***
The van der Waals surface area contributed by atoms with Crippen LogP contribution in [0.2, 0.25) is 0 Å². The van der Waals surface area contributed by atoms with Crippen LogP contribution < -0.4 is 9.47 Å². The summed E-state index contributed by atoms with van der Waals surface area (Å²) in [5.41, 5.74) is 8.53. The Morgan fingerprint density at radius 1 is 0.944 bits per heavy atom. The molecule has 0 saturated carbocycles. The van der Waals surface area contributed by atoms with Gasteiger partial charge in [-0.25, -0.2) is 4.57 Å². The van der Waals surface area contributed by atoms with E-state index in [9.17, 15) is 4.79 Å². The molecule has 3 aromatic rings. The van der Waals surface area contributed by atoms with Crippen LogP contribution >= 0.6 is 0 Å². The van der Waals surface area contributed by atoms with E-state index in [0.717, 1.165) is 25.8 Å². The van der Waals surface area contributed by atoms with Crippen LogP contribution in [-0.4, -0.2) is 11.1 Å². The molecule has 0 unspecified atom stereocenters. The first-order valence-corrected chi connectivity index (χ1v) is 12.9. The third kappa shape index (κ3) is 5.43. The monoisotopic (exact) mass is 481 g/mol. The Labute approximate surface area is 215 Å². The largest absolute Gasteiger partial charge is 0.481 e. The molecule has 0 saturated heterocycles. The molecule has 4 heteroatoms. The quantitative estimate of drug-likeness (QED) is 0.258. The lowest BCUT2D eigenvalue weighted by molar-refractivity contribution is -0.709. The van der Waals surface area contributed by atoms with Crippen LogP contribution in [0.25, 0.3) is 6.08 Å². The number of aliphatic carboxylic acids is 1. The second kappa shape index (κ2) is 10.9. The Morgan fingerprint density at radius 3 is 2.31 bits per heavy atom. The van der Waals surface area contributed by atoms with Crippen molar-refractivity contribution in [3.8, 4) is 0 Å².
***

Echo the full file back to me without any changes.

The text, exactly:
The van der Waals surface area contributed by atoms with Crippen LogP contribution in [0.2, 0.25) is 0 Å². The van der Waals surface area contributed by atoms with Crippen LogP contribution < -0.4 is 9.47 Å². The summed E-state index contributed by atoms with van der Waals surface area (Å²) in [5.41, 5.74) is 8.53. The Morgan fingerprint density at radius 1 is 0.944 bits per heavy atom. The molecule has 0 saturated carbocycles. The van der Waals surface area contributed by atoms with Gasteiger partial charge in [-0.25, -0.2) is 4.57 Å². The van der Waals surface area contributed by atoms with E-state index in [9.17, 15) is 4.79 Å². The molecule has 3 aromatic rings. The van der Waals surface area contributed by atoms with Crippen LogP contribution >= 0.6 is 0 Å². The van der Waals surface area contributed by atoms with E-state index in [0.717, 1.165) is 25.8 Å². The van der Waals surface area contributed by atoms with Crippen LogP contribution in [-0.4, -0.2) is 11.1 Å². The molecule has 0 unspecified atom stereocenters. The first-order valence-corrected chi connectivity index (χ1v) is 12.9. The third kappa shape index (κ3) is 5.43. The monoisotopic (exact) mass is 481 g/mol. The Labute approximate surface area is 215 Å². The largest absolute Gasteiger partial charge is 0.481 e. The molecule has 0 saturated heterocycles. The molecule has 4 heteroatoms. The quantitative estimate of drug-likeness (QED) is 0.258. The lowest BCUT2D eigenvalue weighted by molar-refractivity contribution is -0.709. The van der Waals surface area contributed by atoms with Crippen LogP contribution in [0.25, 0.3) is 6.08 Å². The number of aliphatic carboxylic acids is 1. The second kappa shape index (κ2) is 10.9. The Morgan fingerprint density at radius 3 is 2.31 bits per heavy atom. The van der Waals surface area contributed by atoms with Crippen molar-refractivity contribution in [3.8, 4) is 0 Å².